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Spanish Direct & Indirect Object Pronouns

Now that you’ve learned about direct and indirect object pronouns, what happens if you want to use them together?

The sentences that follow are examples of both object pronouns being used together. The direct object is in bold, while the indirect object is italicized.

  • ¿Te los da Héctor? "Does Hector give them to you?"
  • Ellos nos lo piden. "They ask us for it."
  • Necesito dárselo mañana. "I need to give it to him tomorrow."

Resources for further reading:

To refresh your memory, the direct and indirect object pronouns that you will use in combination are as follows:

Direct Indirect English
me me "me"
te te "you"
lo le "you (formal)" / "him"
la le "you (fem.; formal) / "her"
nos nos "us"
os os "you (plural; Spain)"
los les "you (plural)" / "them"
las les "you (fem.; plural)" / "them (fem.)"

When you combine the direct and indirect object pronouns in a sentence, you have two options:

  1. You can put the indirect object pronoun, followed by the direct object pronoun, as two separate words before the verb. For example, Te lo voy a dar. I’m going to give it to you.
  2. You can attach the indirect object pronoun and the direct object pronoun onto the end of an infinitive. For example, Voy a dártelo. I’m going to give it to you.

Note that you must add an accent on the infinitive ending to preserve the correct pronunciation.

Which Object Comes First?

In English, you can switch the order of the direct and indirect objects. For example:

  • I will give it to him.
  • I will give him it.
  • Hector gave them to you.
  • Hector gave you them.

In Spanish, on the other hand, the indirect object pronoun will ALWAYS come before the direct object pronoun.

Por ejemplo:

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Mi profesor me enseña a hablar español.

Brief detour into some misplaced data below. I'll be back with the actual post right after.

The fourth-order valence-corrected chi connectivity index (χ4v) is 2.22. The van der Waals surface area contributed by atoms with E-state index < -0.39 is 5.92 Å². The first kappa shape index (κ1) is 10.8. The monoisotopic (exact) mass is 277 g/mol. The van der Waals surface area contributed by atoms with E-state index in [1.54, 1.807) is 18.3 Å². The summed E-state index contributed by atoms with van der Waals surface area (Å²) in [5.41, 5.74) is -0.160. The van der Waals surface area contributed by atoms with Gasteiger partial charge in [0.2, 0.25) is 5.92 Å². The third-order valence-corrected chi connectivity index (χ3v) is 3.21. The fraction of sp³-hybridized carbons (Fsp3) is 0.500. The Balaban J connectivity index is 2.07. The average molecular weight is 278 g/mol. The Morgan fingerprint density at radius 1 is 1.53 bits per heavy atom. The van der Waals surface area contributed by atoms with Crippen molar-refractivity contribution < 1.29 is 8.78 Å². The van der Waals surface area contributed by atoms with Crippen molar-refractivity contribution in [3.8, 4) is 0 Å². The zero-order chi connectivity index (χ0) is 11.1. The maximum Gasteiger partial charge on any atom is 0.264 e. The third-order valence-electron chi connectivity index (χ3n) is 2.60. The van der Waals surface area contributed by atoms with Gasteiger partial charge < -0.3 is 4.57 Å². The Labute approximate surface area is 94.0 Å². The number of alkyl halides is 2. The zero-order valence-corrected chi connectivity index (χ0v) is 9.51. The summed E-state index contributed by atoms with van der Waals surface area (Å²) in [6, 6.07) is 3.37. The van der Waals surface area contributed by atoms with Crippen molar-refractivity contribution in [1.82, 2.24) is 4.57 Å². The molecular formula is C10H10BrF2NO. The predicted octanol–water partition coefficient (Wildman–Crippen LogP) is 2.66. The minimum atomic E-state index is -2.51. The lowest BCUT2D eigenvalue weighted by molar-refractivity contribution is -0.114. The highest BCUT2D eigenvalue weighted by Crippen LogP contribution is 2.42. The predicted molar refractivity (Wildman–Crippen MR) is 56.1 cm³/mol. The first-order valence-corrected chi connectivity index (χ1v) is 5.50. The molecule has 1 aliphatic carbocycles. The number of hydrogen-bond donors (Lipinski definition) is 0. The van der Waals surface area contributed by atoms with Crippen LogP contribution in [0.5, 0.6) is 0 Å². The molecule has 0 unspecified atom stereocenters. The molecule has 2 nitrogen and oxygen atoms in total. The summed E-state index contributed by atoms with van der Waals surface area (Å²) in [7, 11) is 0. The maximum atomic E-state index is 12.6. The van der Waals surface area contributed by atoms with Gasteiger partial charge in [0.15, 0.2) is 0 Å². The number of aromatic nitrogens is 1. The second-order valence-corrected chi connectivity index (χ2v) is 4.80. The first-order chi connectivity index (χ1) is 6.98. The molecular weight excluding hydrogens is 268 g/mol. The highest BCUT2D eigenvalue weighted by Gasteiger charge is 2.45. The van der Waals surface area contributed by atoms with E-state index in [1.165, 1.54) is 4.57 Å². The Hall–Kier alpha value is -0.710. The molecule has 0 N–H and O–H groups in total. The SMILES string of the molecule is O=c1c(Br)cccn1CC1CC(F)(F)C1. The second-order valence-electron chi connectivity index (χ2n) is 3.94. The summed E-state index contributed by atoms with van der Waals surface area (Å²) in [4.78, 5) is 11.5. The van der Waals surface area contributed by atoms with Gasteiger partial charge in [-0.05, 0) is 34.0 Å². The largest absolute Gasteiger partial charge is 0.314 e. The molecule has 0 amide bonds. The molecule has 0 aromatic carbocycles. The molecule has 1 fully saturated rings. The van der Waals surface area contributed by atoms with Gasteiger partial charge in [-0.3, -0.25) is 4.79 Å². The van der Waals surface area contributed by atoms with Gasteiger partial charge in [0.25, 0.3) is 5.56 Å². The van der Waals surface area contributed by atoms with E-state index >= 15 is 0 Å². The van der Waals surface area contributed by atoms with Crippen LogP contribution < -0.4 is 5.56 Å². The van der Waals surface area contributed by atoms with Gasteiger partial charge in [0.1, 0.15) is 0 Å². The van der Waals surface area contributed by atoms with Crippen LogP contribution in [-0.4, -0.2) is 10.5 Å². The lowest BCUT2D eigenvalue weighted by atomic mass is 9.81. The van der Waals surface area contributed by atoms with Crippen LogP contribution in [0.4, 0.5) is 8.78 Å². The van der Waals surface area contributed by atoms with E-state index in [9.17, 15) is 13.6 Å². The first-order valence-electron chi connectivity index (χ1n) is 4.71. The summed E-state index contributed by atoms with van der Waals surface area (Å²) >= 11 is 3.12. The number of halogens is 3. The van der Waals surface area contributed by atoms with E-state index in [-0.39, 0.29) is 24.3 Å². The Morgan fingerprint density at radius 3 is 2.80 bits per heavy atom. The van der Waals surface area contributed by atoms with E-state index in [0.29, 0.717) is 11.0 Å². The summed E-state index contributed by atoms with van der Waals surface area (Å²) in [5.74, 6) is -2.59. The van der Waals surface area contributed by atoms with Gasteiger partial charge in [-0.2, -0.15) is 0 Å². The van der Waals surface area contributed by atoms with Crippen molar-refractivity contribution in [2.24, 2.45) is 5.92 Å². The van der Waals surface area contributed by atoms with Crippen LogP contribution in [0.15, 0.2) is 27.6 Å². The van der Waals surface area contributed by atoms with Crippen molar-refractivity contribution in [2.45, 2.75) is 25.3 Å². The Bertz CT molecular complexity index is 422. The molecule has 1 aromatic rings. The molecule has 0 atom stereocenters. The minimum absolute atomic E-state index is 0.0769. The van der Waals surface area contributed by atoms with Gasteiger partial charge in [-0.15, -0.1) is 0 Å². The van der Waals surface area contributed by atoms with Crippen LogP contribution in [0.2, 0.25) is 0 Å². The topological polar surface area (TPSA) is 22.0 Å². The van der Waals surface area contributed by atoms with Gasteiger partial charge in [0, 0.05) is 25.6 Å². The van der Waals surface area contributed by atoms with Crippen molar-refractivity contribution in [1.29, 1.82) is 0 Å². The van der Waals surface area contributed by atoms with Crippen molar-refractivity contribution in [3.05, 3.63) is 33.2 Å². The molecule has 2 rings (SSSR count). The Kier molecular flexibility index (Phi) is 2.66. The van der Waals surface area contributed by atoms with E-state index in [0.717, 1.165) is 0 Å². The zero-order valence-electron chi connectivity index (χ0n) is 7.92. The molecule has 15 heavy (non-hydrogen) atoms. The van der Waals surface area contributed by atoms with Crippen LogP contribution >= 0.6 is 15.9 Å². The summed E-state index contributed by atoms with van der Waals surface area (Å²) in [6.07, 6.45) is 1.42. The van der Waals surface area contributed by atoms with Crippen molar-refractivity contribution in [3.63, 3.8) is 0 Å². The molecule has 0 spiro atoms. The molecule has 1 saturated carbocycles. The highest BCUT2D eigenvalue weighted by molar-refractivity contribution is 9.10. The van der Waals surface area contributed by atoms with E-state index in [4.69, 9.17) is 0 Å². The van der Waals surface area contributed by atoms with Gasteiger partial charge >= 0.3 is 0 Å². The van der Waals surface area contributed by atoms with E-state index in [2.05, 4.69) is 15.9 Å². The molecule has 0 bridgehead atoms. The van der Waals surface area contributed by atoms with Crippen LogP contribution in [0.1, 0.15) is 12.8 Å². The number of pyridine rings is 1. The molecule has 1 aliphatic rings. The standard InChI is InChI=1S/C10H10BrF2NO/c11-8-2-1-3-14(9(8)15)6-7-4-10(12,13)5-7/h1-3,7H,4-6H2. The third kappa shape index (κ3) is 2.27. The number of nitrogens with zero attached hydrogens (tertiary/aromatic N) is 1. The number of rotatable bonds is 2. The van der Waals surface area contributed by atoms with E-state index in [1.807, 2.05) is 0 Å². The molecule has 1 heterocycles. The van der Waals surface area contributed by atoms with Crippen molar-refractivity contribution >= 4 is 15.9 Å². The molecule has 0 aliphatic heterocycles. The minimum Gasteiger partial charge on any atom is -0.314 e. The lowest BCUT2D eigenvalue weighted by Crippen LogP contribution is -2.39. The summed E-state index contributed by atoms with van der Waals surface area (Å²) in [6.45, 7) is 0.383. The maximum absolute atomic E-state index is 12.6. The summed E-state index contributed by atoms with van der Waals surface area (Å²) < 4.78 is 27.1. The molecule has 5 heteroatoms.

My professor teaches me to speak Spanish.

Mi profesor me lo enseña.

Do Mary and John finish first?

Nos arreglan los boletos de avión.

They arrange our plane tickets for us.

Nos los arreglan.

They arrange them for us.

Paula te repara la computadora.

Paula repairs the computer for you.

Paula te la repara.

Paula repairs it for you.

Jorge le pide los libros a Carla.

George asks Carla for the books.

Jorge se los pide.

George asks her for them.

Why Does ‘Le’ Change to ‘Se’?

As with so many irregularities in the Spanish language, the change of the indirect object pronoun in the third person makes pronunciation easier.

Try saying, Le lo voy a dar.

Now, try saying, Se lo voy a dar.

Both of which mean: "I’m going to give it to him." Can you hear why le changes to se?

Por ejemplo:

Les servimos la comida.

We serve them the food.

Se la servimos.

We serve them it.

Le muestra las casas.

He shows her the houses.

Se las muestra.

He shows her them.

Les explicamos los chistes a Uds.

We explain the jokes to you.

Se los explican.

They explain them to you.

To Whom? Clarifying “Se”

The word se can refer to any number of indirect pronouns: him, her, it, them, you…. Just as it is recommended to add a clarification after le, if your audience does not know to whom you are referring, it is also recommended to add a clarification after the use of se if the indirect object is not clear.

To do so, use se as you normally would, then append one of the following to the end of your sentence:

  • a Ud.
  • a él
  • a ella
  • a Uds.
  • a ellos
  • a ellas

Por ejemplo:

¿A quién le servimos la comida?

To whom do we serve the food?

Se la servimos a él.

We serve it to him.

¿A quién le muestra él la casa?

To whom does he show the house?

Se la muestra a ellos.

He shows it to them.

¿A quién les explicamos los chistes?

To whom do we explain the jokes?

Se los explicamos a Uds.

We explain them to you.

Looking for more? Here are more lessons on Spanish pronouns:

See you soon! ¡Hasta pronto!

Mauricio Evlampieff: Rocket Spanish

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